'The Transporter: Refueled' is just plain stupid

Sep 9, 2015 at 1:00 am

The Transporter: Refueled / D+

Rated PG-13

Run Time: 96 minutes

Stupid. But not in a good way. Just plain, insufferably stupid. The Transporter movies would never be considered anyone's idea of high art. Or even ambitious entertainment. They were amusing action films that benefited from inventive fight scenes, Jason Statham's charisma, and giddy homoerotic subtext. This reboot has none of those things, and even less. With a dull, new lead actor, a fumbling director at the helm, and a convoluted yet crap script by a trio of writers, this laughable reboot comes off as the rinky-dink, D-grade Euro cousin to the Fast and the Furious movies.

Let's start with Ed Skrein, who now sits behind the wheel as uber chauffeur Frank Martin. Where Statham brought the right mix of deadpan, stone-cold swagger, and annoyed heroism, Skrein (the first Daario Naharis in Game of Thrones) is, well, tall. And serious. But mostly empty. He's hunky and has the cockney accent but little else. His character is more a hodgepodge of generic action cliches than anything you can grab onto — even with the addition of Ray Stevenson as his dad. Frank Sr. claims to be a retiring Evian salesman but is clearly a former spy — albeit a pretty bad one since he gets kidnapped not once, but twice in the movie. Oh, and he likes to call his kickass son, Junior — ala Indiana Jones and the Last Crusade.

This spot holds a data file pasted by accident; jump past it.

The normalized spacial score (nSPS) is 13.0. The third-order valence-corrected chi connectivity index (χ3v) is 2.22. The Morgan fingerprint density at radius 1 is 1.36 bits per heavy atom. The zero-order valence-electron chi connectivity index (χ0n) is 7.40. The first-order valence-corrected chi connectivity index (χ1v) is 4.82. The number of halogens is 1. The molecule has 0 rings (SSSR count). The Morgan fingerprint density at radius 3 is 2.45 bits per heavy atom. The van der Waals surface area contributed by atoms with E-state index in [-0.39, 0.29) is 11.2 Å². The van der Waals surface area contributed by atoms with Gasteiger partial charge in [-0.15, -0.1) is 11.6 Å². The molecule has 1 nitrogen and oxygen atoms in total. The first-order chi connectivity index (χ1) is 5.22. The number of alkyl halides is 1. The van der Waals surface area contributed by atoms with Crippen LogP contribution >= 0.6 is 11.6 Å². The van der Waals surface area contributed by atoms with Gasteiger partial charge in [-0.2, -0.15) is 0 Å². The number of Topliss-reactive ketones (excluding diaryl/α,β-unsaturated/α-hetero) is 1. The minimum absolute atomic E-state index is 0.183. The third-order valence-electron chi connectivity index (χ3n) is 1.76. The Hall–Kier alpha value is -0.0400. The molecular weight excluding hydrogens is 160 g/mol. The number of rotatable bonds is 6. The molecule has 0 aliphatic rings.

Director Camille Delamarre is mostly known as an editor (he cut Taken 2 and The Transporter 3) and that's how he shoots Refueled, like a guy more concerned with hiding than revealing what's going on during the film's numerous hand-to-hand and gun fights. He fares a little better with the vehicle chases, but takes numerous opportunities to make his film blatantly double as an Audi commercial. Frank's first appearance in the film could easily be run as an ad unto itself. Frank's insipid opening lines go thusly: "Technology moves fast, doesn't it? I mean as soon as you think they can't come up with something, they come up with something else."

Finally, there's the complicated but ultimately hackneyed script by Adam Cooper, Bill Collage, and creator Luc Besson. In a nutshell, the story goes like this: Frank is hired by Anna (Loan Chabanol), a former prostitute who, along with three compatriots, gets into a caper that involves the women exacting revenge on their former pimp, a villainous Russia crime boss (colorlessly played by Rasha Bukvic). To ensure Frank's cooperation, the four femme fatales kidnap and poison Frank Sr., promising the antidote when the job is complete. Macho fist fights, elaborate car chases, and chaotic gun battles then rage across the French Riviera.

Here's the thing: It's bad enough that the women's goal could have been accomlished in an hour less time if they had just killed the bad guys and cut off their thumbs, but it's worse that Refueled so relentlessly objectifies the women in exactly the same way the villains do. Not only is every female in the film a scantily clad prostitute (with Delamarre shooting them the same way he shoots the cars), but they also, after a lifetime of sexual abuse, happily shag the hero and his pop. Frank Sr. actually indulges in three-way sex, with one of the girls joining in just hours after she's been shot in the chest. The preview audience appropriately laughed in disbelief. In the summer that saw the rise of Imperator Furiosa, I'm sorry, this just won't do.